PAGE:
Patient Reflections on Persistent Pain

Patient reflections on persistent pain

We asked these women to reflect on their experience with persistent pain – how it felt and what helped them improve. While they all experienced a different journey, exercise and movement were a common key factor in their recovery.

Sarah “There are always periods where stress levels are higher than normal. I know now that this is the most important time to continue regular exercise. Instead of exercising because I think I should, I exercise as though my life depends on it – and in fact it does. Weekly Pilates is like “oiling the joints for me. Stress may create the occasional stiff and painful neck still, but it is no longer the major crisis it has been in the past. I believe this is directly related to my improved core strength and stability from Pilates.”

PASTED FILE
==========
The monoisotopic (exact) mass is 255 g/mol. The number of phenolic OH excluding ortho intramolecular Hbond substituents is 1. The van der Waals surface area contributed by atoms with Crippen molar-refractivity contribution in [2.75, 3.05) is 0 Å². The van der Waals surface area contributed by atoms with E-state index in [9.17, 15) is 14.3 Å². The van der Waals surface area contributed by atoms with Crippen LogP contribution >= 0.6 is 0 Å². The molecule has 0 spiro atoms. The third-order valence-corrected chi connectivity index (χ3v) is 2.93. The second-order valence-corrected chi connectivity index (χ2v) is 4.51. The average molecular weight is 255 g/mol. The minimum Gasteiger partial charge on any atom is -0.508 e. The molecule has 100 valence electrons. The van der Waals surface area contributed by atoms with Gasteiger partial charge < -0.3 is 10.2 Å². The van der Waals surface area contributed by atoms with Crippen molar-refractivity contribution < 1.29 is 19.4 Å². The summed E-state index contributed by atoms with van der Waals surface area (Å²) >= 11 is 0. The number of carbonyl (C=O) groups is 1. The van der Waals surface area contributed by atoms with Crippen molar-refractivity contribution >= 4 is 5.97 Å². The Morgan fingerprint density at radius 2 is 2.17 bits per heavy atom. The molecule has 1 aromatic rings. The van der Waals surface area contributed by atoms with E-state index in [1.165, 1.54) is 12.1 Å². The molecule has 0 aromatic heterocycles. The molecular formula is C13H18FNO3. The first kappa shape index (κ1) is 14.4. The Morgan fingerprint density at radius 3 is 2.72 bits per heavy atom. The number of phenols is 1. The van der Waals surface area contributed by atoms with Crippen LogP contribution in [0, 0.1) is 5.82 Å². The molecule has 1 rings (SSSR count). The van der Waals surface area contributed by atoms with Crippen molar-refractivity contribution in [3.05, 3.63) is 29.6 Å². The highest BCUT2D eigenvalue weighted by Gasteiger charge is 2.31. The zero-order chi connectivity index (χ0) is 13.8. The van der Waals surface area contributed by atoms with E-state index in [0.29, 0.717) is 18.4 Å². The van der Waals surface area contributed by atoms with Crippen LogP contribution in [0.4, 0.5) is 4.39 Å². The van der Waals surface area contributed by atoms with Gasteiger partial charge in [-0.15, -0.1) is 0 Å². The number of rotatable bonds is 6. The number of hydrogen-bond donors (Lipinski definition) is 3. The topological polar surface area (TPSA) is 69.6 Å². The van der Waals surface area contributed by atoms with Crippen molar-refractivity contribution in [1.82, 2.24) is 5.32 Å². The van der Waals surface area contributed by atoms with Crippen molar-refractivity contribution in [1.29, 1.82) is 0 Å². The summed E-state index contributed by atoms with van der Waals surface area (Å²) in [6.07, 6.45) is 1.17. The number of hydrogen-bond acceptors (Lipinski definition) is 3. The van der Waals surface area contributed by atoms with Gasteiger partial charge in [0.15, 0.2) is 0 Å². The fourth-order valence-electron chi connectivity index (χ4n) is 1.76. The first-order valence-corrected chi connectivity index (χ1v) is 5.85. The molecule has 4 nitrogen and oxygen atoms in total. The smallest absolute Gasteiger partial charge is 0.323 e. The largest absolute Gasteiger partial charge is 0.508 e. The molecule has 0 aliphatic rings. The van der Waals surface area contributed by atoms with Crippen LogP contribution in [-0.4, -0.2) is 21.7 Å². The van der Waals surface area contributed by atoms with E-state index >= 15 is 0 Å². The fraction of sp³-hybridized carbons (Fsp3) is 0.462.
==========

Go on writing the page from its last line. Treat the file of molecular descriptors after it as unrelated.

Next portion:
Jill “Having nerve pain and hypersensitivity is a terribly lonely, debilitating condition causing confusion, frustration and panic in the patient. Having a medical person such as a physiotherapist validate the condition/syndrome is critical to the vulnerable patient. Keep moving and exercising. Practice breathing and have quiet times. Stay with the medical practitioner who is able to validate your condition. With their input and recognition things will improv with time.”

Susy “It took me decades to realise exercise was good for me – I was always happy to curl up with a book when I was tired. Persistent head, neck and shoulder pain sent me to physio and it was Donna who told me (in no uncertain terms) that my body needed to move – I was seizing up! So I started walking or swimming for half an hour every day. It literally changed my life. Now if I’m tired I know that a walk will make me feel better than my bed. Revolutionary …. and also very pleasant on a beautiful sunny day.”

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